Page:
Now one of the not-for-profit sector's youngest CEOs, Sebastian describes the exhilaration he felt for following his dream, after having experience of mental health issues himself: “It was tough leaving [my job at General Electric]. But it was probably the first time I simply backed myself and said, 'Give it a shot, because even if it fails, at least I'll have a good story'.”

At the other end of the scale is Philip Hesketh, 59, who splits his time between Yorkshire in the UK and Australia. The managing partner of an $80m UK advertising agency, he left to pursue four items on his bucket list: “To change the weather in February; to be the best speaker on the planet; to write a best-selling book; to play live with Ralph McTell.”

The book and the weather are both ticked. Philip is now a professional speaker, sharing what he has learnt from his journey in motivational speaking events (in warm Australia in February). As for playing live with folk singer-songwriter McTell: “I've met Ralph's next door neighbour and did him a big favour. I'm hopeful the debt will be repaid.”

Would any of these men return to the corporate rat race? Robertson hasn't ruled it out: “I'd happily return, but I'd need an employer that supported staff being involved in social causes outside of work.” Hesketh is less keen: “Why would I go back when I work less than 200 hours a year and every time I work people clap me three times?”

But Seb Terry's two word answer is the most definitive, and perhaps the most revealing: “No. Simple.”

Ten bucket list items to consider

1. Go part time

Philip Hesketh says: “Don't get to the end of your time and wish you'd spent more time with your children/friends.”

Take advantage of the government's recent move to strengthen flexible working arrangements.

2. Become a philanthropist

Sebastian Robertson says: “Find a cause, then find the social entrepreneur with the same vision. Buy them a beer/coffee. Hear what they need. Get involved.”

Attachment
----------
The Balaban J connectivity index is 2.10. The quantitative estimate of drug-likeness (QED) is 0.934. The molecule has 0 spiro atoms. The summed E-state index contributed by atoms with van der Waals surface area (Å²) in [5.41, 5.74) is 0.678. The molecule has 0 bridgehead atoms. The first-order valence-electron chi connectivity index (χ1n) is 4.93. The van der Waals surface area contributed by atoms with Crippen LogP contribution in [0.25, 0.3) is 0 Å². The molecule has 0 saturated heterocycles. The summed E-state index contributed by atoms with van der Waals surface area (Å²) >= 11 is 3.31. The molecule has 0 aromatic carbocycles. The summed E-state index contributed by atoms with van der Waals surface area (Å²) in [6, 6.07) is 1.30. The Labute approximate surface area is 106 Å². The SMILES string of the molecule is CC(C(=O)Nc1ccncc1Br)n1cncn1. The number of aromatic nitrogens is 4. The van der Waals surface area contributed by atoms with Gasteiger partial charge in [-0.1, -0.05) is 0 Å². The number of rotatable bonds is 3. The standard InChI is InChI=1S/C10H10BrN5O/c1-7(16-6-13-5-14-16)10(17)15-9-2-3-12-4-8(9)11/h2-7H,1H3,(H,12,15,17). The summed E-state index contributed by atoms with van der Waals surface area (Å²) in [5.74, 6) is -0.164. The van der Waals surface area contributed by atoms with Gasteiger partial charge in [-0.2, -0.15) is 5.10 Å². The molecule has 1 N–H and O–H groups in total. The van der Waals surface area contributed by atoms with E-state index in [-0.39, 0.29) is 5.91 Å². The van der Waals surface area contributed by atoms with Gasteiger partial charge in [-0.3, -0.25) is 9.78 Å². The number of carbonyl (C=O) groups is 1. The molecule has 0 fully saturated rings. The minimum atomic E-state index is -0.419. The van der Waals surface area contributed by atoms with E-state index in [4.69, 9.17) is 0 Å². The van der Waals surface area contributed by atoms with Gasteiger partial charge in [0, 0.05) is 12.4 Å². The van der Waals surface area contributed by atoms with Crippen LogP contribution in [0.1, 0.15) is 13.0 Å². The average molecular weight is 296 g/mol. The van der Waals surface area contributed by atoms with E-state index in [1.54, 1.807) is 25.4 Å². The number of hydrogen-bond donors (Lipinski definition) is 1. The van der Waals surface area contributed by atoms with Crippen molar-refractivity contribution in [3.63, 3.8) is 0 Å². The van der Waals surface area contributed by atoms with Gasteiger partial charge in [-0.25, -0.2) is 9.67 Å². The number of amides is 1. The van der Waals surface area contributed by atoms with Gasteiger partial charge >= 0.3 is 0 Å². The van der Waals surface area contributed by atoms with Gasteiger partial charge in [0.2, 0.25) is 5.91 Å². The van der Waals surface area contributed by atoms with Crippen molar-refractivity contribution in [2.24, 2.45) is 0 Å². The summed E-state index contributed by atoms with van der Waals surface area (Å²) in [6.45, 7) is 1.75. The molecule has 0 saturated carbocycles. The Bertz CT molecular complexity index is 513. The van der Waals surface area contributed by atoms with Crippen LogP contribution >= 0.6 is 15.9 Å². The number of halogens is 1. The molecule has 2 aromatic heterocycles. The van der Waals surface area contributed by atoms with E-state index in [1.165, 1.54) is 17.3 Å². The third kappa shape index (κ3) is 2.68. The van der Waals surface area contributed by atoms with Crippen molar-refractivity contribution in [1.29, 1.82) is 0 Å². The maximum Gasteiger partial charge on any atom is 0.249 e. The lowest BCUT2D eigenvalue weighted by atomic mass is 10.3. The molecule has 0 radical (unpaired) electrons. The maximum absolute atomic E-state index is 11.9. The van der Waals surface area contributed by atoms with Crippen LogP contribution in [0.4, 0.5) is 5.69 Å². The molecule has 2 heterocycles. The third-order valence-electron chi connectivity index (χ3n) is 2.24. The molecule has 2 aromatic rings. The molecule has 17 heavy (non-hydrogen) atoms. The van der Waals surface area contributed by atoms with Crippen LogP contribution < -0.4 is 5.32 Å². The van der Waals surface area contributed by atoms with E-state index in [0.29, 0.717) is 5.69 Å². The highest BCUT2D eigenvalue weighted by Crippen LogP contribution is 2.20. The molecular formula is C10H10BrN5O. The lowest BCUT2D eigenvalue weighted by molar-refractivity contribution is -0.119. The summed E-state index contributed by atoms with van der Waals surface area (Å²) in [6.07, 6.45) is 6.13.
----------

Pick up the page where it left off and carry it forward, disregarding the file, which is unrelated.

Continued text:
Camp Quality, the children's cancer charity Seb Terry is fundraising for, is currently short on volunteer male companions for young boys living with cancer at their camps. Sign up.

3. Audition …

…for that amateur drama play or rock band. Don't let your fear of becoming a cliché prevent you from doing what you really want.

4. Find yourself in India

Home of spiritual bliss and ultimate self-realisation. Do a two-week holiday or a three-month sabbatical.

5. Write a book

Getting it published is a bonus – but you never know until you try.

6. Fly into space

Virgin Galactic is offering trips into space for a snip at $200,000.

7. Pick your own 7 wonders of the world

There are 7 wonders of the old, new, natural and man-made worlds. Visit your 7.

8. Marry a stranger in Vegas

Britney did it. Seb Terry lists it in the top 5 of his 100 Things highlights. You should do it – if only for the story.

9. Go on that road trip

It might be the outback on your doorstep. It might be the traditional American road trip. It might be around Europe. It might never happen unless you stop reading this and just book it.

10. Run that marathon

There are three things every man has in him: a prostate, a novel and a marathon. Get one out of your system. The Medibank Melbourne Marathon is on October 14 – enough time for you to squeeze in the training, if you start tonight.